The tractor has been “very reliable,” he said. And with no engine and associated subsystems, it requires little maintenance aside from tires, air brakes and such. Its range of 70 to 100 or so miles has been adequate, as it returns regularly to the home terminal for recharging. And with electricity being the fuel, it’s economical to run.
Simon at Transportation Power said a drayage tractor uses 1.25 to a bit over 3 kilowatts per mile, depending on grades, loads and road speeds. Energy cost depends on electricity rates; if it’s 12 cents per kilowatt-hour while charging overnight, the per-mile cost would be 30 cents. That’s less than a third of the $1 per mile with a diesel tractor, based on $4 per gallon and 4 mpg that’s typical in stop-and-go cycles with a lot of idling that drayage tractors see.
“There are situations when charging during the day costs 40 cents per kilowatt-hour, so the cost per mile would be about the same as diesel fuel,” he said. “So you have to be careful when you charge.”
So far TransPower has built five battery-electric drayage tractors and five yard tractors, he said. It’s currently under contract to manufacture six additional Class 8 electric-drive trucks, including a trolley-type unit that will be tested under overhead power lines, and natural gas- and fuel cell-powered series-electric hybrids that will have increased operating ranges. Also to be delivered within the next year are an experimental Class 7 hybrid truck using a natural gas-fueled microturbine, and six electric school buses.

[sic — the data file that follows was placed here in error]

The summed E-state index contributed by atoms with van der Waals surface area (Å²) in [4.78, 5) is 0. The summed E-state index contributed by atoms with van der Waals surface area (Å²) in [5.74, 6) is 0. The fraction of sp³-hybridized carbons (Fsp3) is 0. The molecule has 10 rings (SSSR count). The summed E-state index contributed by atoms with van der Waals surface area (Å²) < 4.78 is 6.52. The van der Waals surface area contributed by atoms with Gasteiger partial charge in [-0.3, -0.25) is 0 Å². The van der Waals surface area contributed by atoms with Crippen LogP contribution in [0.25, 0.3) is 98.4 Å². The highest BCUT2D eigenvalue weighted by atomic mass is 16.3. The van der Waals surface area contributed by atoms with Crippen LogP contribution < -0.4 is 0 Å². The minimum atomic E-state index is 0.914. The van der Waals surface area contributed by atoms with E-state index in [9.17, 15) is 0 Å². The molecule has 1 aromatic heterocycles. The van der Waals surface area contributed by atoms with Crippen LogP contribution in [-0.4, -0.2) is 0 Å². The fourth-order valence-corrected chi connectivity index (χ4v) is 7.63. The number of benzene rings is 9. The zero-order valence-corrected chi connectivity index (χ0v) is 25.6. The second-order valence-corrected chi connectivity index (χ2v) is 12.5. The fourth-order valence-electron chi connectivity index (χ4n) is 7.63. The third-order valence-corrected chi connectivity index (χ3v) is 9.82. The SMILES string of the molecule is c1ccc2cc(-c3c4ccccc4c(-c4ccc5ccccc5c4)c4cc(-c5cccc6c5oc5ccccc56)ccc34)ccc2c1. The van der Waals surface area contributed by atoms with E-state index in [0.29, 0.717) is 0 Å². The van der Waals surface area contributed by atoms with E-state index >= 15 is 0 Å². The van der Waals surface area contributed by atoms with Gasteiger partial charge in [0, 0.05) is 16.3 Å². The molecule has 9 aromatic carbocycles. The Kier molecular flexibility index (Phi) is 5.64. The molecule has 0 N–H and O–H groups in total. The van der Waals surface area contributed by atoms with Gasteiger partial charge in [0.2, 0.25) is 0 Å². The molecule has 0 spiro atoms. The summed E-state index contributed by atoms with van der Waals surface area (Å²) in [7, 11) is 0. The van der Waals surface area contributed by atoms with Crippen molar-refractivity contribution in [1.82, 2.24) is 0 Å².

The per-unit cost of the vehicles appears to be rather high, but much of the money has gone to “non-recurring engineering” that will be amortized through production of additional units in coming years, Simon explained. “We expect to have a total of 20 trucks and tractors deployed by next year, and our goal is to build 100 trucks and tractors in total by 2017, and to double that number each year thereafter.”
“Anything with new technology, you’re paying for the research and development,” said Thornburg at SA Recycling. “It’s like the switch to 2007 and later-model trucks with DPFs. There was added cost and maintenance expense, and everybody was upset over it. But it was added to the freight rates, and everybody survived and here we are.”